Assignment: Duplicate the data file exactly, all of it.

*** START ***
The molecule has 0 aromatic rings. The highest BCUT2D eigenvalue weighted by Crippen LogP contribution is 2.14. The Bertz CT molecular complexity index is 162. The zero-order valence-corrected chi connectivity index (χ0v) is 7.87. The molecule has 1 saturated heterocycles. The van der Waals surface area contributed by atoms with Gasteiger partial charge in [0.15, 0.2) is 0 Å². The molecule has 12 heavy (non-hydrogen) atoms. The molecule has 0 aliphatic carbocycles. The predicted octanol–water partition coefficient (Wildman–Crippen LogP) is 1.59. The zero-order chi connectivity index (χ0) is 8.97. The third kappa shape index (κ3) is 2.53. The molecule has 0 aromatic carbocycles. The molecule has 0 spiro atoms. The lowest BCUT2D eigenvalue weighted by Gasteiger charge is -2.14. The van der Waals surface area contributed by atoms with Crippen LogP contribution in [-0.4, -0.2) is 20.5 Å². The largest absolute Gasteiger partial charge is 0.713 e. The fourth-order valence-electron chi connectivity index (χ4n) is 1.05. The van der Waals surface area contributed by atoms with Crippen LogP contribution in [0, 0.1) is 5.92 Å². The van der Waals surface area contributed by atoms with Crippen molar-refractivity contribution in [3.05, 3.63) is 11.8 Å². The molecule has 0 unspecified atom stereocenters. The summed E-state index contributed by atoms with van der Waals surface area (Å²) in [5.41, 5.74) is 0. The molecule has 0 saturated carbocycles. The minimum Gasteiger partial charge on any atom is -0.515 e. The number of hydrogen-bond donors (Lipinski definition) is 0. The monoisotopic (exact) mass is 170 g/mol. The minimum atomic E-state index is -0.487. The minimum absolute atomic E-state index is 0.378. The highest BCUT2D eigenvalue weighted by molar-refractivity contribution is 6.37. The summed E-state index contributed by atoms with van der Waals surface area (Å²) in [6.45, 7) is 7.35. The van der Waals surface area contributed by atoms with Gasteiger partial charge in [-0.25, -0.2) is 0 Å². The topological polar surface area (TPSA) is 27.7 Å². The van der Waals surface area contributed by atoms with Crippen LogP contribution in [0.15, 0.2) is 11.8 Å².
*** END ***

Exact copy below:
The molecule has 0 aromatic rings. The highest BCUT2D eigenvalue weighted by Crippen LogP contribution is 2.14. The Bertz CT molecular complexity index is 162. The zero-order valence-corrected chi connectivity index (χ0v) is 7.87. The molecule has 1 saturated heterocycles. The van der Waals surface area contributed by atoms with Gasteiger partial charge in [0.15, 0.2) is 0 Å². The molecule has 12 heavy (non-hydrogen) atoms. The molecule has 0 aliphatic carbocycles. The predicted octanol–water partition coefficient (Wildman–Crippen LogP) is 1.59. The zero-order chi connectivity index (χ0) is 8.97. The third kappa shape index (κ3) is 2.53. The molecule has 0 aromatic carbocycles. The molecule has 0 spiro atoms. The lowest BCUT2D eigenvalue weighted by Gasteiger charge is -2.14. The van der Waals surface area contributed by atoms with Crippen LogP contribution in [-0.4, -0.2) is 20.5 Å². The largest absolute Gasteiger partial charge is 0.713 e. The fourth-order valence-electron chi connectivity index (χ4n) is 1.05. The van der Waals surface area contributed by atoms with Crippen LogP contribution in [0, 0.1) is 5.92 Å². The van der Waals surface area contributed by atoms with Crippen molar-refractivity contribution in [3.05, 3.63) is 11.8 Å². The molecule has 0 unspecified atom stereocenters. The summed E-state index contributed by atoms with van der Waals surface area (Å²) in [5.41, 5.74) is 0. The molecule has 0 saturated carbocycles. The minimum Gasteiger partial charge on any atom is -0.515 e. The number of hydrogen-bond donors (Lipinski definition) is 0. The monoisotopic (exact) mass is 170 g/mol. The minimum atomic E-state index is -0.487. The minimum absolute atomic E-state index is 0.378. The highest BCUT2D eigenvalue weighted by molar-refractivity contribution is 6.37. The summed E-state index contributed by atoms with van der Waals surface area (Å²) in [6.45, 7) is 7.35. The van der Waals surface area contributed by atoms with Gasteiger partial charge in [-0.25, -0.2) is 0 Å². The topological polar surface area (TPSA) is 27.7 Å². The van der Waals surface area contributed by atoms with Crippen LogP contribution in [0.15, 0.2) is 11.8 Å².